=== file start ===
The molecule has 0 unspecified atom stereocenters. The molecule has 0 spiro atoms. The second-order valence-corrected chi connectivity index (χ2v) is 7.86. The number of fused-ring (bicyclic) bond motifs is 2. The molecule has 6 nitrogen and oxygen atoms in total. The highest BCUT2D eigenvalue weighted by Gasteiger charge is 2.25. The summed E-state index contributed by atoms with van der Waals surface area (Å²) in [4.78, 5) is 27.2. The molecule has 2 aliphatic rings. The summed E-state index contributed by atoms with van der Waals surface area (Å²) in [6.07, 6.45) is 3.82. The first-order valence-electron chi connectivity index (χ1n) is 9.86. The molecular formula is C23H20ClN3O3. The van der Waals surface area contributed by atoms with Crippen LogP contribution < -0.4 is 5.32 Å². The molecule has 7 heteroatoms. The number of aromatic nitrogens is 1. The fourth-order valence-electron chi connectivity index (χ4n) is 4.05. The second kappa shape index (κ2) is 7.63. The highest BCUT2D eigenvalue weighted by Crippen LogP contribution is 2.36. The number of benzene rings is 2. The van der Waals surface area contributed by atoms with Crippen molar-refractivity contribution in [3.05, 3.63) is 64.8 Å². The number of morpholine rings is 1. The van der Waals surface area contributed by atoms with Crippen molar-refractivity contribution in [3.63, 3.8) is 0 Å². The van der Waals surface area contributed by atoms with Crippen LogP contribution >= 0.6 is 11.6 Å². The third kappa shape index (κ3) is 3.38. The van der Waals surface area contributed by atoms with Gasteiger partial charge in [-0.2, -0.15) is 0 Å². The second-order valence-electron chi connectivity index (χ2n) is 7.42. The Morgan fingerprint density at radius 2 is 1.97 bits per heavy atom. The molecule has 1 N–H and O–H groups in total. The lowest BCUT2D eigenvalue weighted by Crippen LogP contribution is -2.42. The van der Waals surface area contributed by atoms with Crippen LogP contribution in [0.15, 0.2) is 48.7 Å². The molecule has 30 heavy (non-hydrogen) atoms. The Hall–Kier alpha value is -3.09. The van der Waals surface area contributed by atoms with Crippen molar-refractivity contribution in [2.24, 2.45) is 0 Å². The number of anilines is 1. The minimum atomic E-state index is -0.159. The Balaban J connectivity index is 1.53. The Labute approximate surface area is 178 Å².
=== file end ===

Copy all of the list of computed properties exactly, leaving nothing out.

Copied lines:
The molecule has 0 unspecified atom stereocenters. The molecule has 0 spiro atoms. The second-order valence-corrected chi connectivity index (χ2v) is 7.86. The number of fused-ring (bicyclic) bond motifs is 2. The molecule has 6 nitrogen and oxygen atoms in total. The highest BCUT2D eigenvalue weighted by Gasteiger charge is 2.25. The summed E-state index contributed by atoms with van der Waals surface area (Å²) in [4.78, 5) is 27.2. The molecule has 2 aliphatic rings. The summed E-state index contributed by atoms with van der Waals surface area (Å²) in [6.07, 6.45) is 3.82. The first-order valence-electron chi connectivity index (χ1n) is 9.86. The molecular formula is C23H20ClN3O3. The van der Waals surface area contributed by atoms with Crippen LogP contribution < -0.4 is 5.32 Å². The molecule has 7 heteroatoms. The number of aromatic nitrogens is 1. The fourth-order valence-electron chi connectivity index (χ4n) is 4.05. The second kappa shape index (κ2) is 7.63. The highest BCUT2D eigenvalue weighted by Crippen LogP contribution is 2.36. The number of benzene rings is 2. The van der Waals surface area contributed by atoms with Crippen molar-refractivity contribution in [3.05, 3.63) is 64.8 Å². The number of morpholine rings is 1. The van der Waals surface area contributed by atoms with Crippen molar-refractivity contribution in [3.63, 3.8) is 0 Å². The van der Waals surface area contributed by atoms with Crippen LogP contribution >= 0.6 is 11.6 Å². The third kappa shape index (κ3) is 3.38. The van der Waals surface area contributed by atoms with Gasteiger partial charge in [-0.2, -0.15) is 0 Å². The second-order valence-electron chi connectivity index (χ2n) is 7.42. The Morgan fingerprint density at radius 2 is 1.97 bits per heavy atom. The molecule has 1 N–H and O–H groups in total. The lowest BCUT2D eigenvalue weighted by Crippen LogP contribution is -2.42. The van der Waals surface area contributed by atoms with Crippen LogP contribution in [0.15, 0.2) is 48.7 Å². The molecule has 30 heavy (non-hydrogen) atoms. The Hall–Kier alpha value is -3.09. The van der Waals surface area contributed by atoms with Crippen molar-refractivity contribution in [2.24, 2.45) is 0 Å². The number of anilines is 1. The minimum atomic E-state index is -0.159. The Balaban J connectivity index is 1.53. The Labute approximate surface area is 178 Å².